Nothing is More Unfair than to Judge the Men of the Past by the Ideas of the Present

Barbara W. Tuchman? Denys Arthur Winstanley? Anonymous?

trojan08Dear Quote Investigator: The popular historian Barbara W. Tuchman suggested that it was unfair to “judge men of the past by the ideas of the present”. She credited this interesting stance to an unnamed English historian. Yet, I have been unable to determine the identity of this astute chronicler; there was no footnote. Would you please trace this statement?

Quote Investigator: Barbara W. Tuchman was quoting the words of Denys Arthur Winstanley of The University of Cambridge as detailed in the 1912 citation presented further below.

Similar thoughts have been expressed on multiple occasions in the past. For example, in 1821 a literary journal printed an article titled “On the Character of Socrates” which included the following passage: 1

…we think nothing is more unfair than to judge of the sentiments of one age by the improved moral perceptions of another…

Here are additional selected citations in chronological order.

In 1859 “Titan: A Monthly Magazine” published an article that analyzed contemporary plays in France. The essay included this remark: 2

Nothing is more unfair than to judge individuals or nations from our, and not their own point of view. They have a right to protest whenever this is done…

In 1866 a biography titled “The Life and Times of Viscount Palmerston” included a statement about judging historical figures: 3

Nothing is more unfair than to judge of a statesman of a past day by the light of the present.

In 1912 the book “Lord Chatham and the Whig Opposition” by Denys Arthur Winstanley was published, and it included a passage that many years later was quoted by Barbara Tuchman: 4

…nothing is more unfair than to judge the men of the past by the ideas of the present. Whatever may be said of morality, political wisdom is certainly ambulatory.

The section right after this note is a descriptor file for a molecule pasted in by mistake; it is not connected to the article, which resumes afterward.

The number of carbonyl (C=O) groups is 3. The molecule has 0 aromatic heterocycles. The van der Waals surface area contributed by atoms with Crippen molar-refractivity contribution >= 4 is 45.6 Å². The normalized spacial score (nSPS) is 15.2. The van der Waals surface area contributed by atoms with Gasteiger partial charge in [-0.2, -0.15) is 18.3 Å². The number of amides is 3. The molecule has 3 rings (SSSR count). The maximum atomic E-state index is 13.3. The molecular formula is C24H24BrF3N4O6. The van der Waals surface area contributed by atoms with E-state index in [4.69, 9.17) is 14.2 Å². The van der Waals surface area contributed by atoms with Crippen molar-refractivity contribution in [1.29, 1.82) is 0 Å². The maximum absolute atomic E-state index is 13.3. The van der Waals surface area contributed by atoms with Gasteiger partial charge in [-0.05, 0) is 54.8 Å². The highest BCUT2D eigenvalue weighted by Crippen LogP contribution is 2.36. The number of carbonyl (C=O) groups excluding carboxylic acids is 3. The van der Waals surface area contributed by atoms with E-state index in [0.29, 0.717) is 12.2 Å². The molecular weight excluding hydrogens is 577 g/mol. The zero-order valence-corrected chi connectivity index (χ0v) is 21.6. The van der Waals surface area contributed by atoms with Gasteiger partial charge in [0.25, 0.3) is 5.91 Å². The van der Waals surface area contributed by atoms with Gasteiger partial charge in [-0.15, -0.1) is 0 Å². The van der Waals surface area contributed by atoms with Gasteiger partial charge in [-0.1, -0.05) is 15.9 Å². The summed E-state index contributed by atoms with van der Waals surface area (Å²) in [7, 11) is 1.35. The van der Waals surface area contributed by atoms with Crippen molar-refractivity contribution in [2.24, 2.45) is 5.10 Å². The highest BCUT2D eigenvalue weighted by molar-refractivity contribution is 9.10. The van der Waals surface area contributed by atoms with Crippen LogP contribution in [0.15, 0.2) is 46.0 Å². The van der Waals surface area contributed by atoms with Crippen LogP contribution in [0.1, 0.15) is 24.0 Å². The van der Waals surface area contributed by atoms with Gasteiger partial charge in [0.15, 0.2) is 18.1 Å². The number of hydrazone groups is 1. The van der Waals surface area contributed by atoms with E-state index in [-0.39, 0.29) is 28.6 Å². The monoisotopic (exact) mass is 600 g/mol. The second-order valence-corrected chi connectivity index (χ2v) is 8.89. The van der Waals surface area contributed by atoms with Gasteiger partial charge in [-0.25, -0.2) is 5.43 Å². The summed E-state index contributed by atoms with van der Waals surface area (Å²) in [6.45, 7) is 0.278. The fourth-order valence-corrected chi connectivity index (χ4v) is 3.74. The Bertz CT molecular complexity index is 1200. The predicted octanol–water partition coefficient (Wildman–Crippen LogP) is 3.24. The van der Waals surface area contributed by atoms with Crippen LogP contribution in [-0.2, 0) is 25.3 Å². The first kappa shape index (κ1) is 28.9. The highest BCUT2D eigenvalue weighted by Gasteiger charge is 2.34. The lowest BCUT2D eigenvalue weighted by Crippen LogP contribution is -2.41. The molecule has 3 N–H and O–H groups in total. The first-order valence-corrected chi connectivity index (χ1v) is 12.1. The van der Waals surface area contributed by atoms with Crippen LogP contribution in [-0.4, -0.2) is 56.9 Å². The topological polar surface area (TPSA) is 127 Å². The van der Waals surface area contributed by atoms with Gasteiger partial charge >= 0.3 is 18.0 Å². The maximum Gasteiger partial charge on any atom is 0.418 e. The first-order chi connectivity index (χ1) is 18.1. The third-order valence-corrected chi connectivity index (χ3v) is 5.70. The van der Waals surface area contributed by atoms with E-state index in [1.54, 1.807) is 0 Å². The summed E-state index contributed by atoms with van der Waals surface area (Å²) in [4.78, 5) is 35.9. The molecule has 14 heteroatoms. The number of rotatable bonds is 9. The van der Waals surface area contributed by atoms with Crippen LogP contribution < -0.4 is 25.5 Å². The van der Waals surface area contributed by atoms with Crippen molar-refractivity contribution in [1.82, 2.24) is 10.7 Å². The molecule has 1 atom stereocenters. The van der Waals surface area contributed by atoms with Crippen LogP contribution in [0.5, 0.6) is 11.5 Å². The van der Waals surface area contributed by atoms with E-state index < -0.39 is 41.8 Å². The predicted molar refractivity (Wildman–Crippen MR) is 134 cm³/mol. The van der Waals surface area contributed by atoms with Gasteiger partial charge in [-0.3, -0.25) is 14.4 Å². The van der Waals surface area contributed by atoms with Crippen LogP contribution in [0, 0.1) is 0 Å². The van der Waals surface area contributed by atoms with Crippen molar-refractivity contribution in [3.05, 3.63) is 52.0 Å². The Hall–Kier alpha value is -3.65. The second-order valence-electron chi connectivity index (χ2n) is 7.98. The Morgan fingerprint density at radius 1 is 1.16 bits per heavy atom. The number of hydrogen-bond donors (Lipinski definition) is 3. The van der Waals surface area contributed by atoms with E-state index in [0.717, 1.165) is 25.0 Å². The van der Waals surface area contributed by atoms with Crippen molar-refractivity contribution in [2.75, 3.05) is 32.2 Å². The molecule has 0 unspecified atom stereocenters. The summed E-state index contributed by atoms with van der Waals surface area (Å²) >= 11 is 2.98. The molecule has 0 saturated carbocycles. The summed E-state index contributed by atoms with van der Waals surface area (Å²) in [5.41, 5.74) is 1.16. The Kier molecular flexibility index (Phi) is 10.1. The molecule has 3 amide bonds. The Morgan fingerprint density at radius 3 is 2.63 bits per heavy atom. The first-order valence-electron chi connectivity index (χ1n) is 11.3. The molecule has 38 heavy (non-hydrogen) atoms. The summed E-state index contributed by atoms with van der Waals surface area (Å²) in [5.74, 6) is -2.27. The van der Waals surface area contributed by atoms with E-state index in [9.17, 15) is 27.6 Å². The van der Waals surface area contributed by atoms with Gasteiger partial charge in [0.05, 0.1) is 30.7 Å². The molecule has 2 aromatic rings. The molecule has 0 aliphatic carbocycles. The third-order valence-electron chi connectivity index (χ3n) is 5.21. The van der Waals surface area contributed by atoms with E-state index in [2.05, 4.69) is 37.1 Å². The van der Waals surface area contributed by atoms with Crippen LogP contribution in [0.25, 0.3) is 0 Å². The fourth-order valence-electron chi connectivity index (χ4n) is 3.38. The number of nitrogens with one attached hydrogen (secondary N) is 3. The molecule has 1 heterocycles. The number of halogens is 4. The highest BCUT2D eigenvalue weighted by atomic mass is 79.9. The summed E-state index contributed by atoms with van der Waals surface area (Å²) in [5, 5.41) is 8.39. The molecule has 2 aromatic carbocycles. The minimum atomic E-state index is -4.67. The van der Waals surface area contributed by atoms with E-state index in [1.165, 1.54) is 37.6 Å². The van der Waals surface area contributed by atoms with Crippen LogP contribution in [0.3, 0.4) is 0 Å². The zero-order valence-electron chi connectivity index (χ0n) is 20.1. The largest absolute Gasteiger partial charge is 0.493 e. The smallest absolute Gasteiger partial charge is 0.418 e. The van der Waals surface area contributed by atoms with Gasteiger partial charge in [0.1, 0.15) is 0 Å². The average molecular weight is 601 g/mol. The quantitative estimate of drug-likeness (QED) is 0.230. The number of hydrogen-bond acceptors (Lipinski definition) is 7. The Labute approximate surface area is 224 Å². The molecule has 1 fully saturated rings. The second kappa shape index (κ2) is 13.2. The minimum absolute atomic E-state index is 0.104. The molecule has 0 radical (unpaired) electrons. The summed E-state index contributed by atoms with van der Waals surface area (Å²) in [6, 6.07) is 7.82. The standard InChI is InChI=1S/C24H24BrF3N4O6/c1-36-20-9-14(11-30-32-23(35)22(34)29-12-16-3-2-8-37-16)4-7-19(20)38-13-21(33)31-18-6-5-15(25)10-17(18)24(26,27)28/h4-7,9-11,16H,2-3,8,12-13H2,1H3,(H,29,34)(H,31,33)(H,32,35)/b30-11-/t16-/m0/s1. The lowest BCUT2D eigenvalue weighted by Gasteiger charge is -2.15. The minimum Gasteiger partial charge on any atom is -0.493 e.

In 1984 Barbara Tuchman wrote a book that recounted a series of historical episodes that demonstrated folly. In an introductory section of “The March of Folly: From Troy to Vietnam” she explained her definition of folly and referred to Winstanley’s 1912 remark: 5

To qualify as folly for this inquiry, the policy adopted must meet three criteria: it must have been perceived as counter-productive in its own time, not merely by hindsight. This is important, because all policy is determined by the mores of its age. “Nothing is more unfair,” as an English historian has well said, “than to judge men of the past by the ideas of the present. Whatever may be said of morality, political wisdom is certainly ambulatory.”

To avoid judging by present-day values, we must take the opinion of the time and investigate only those episodes whose injury to self-interest was recognized by contemporaries.

In conclusion, Barbara Tuchman was referring D.A. Winstanley who believed that it was unfair to judge historical figures by future standards of behavior and value.

Image Notes: Image of painting “The Procession of the Trojan Horse in Troy”. Artist: Giovanni Domenico Tiepolo. Completion Date: 1773. Source: WikiArt.org. The book “The March of Folly” by Tuchman discussed the legendary Trojan horse tale as an archetypal example of folly on the part of King Priam.

(Great thanks to John Maher whose query led QI to formulate this question and perform this exploration.)

Notes:

  1. 1821, The New Monthly Magazine and Literary Journal, Volume 1, On the Character of Socrates, Start Page 555, Quote Page 566, Henry Colburn and Co., London. (Google Books Full View) link
  2. 1859 January, Titan: A Monthly Magazine, What Helps to Cause the Degeneracy of the Youth of France, (Review: La Jeunesse by M. Emile Augier and Le Fils Naturel by M. A. Dumas (Fils)) Start Page 1, Quote Page 1, Published by James Hogg & Sons, London. (Google Books Full View) link
  3. 1866, The Life and Times of Viscount Palmerston by J. Ewing Ritchie (James Ewing Ritchie), Volume 1, Quote Page 185, The London Printing and Publishing Company, London. (Google Books Full View) link
  4. 1912, Lord Chatham and the Whig Opposition by D. A. Winstanley (Denys Arthur Winstanley) (Fellow and Lecturer of Trinity College, Cambridge), Quote page 129, Cambridge University Press, Cambridge and London. (HathiTrust Full View) link link
  5. 1984, The March of Folly: From Troy to Vietnam by Barbara W. Tuchman, Quote Page 5, Published by Alfred A. Knopf, New York. (Verified with scans)